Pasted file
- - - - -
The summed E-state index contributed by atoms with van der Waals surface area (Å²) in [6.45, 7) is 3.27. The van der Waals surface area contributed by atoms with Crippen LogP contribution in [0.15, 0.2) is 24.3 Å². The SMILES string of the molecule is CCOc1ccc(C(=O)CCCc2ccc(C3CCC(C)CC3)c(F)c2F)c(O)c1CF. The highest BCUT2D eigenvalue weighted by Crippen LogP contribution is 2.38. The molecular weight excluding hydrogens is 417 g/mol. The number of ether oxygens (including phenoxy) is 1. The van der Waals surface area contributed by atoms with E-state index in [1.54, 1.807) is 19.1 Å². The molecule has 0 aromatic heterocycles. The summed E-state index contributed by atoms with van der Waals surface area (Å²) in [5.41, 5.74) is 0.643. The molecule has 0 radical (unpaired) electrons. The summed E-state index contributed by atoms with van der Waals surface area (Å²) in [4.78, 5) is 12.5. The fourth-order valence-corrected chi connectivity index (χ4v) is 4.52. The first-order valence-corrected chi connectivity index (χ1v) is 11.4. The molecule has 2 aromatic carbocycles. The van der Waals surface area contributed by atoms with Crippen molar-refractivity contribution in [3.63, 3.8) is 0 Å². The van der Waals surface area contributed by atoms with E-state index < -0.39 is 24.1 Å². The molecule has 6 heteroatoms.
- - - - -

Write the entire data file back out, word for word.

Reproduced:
The summed E-state index contributed by atoms with van der Waals surface area (Å²) in [6.45, 7) is 3.27. The van der Waals surface area contributed by atoms with Crippen LogP contribution in [0.15, 0.2) is 24.3 Å². The SMILES string of the molecule is CCOc1ccc(C(=O)CCCc2ccc(C3CCC(C)CC3)c(F)c2F)c(O)c1CF. The highest BCUT2D eigenvalue weighted by Crippen LogP contribution is 2.38. The molecular weight excluding hydrogens is 417 g/mol. The number of ether oxygens (including phenoxy) is 1. The van der Waals surface area contributed by atoms with E-state index in [1.54, 1.807) is 19.1 Å². The molecule has 0 aromatic heterocycles. The summed E-state index contributed by atoms with van der Waals surface area (Å²) in [5.41, 5.74) is 0.643. The molecule has 0 radical (unpaired) electrons. The summed E-state index contributed by atoms with van der Waals surface area (Å²) in [4.78, 5) is 12.5. The fourth-order valence-corrected chi connectivity index (χ4v) is 4.52. The first-order valence-corrected chi connectivity index (χ1v) is 11.4. The molecule has 2 aromatic carbocycles. The van der Waals surface area contributed by atoms with Crippen molar-refractivity contribution in [3.63, 3.8) is 0 Å². The van der Waals surface area contributed by atoms with E-state index < -0.39 is 24.1 Å². The molecule has 6 heteroatoms.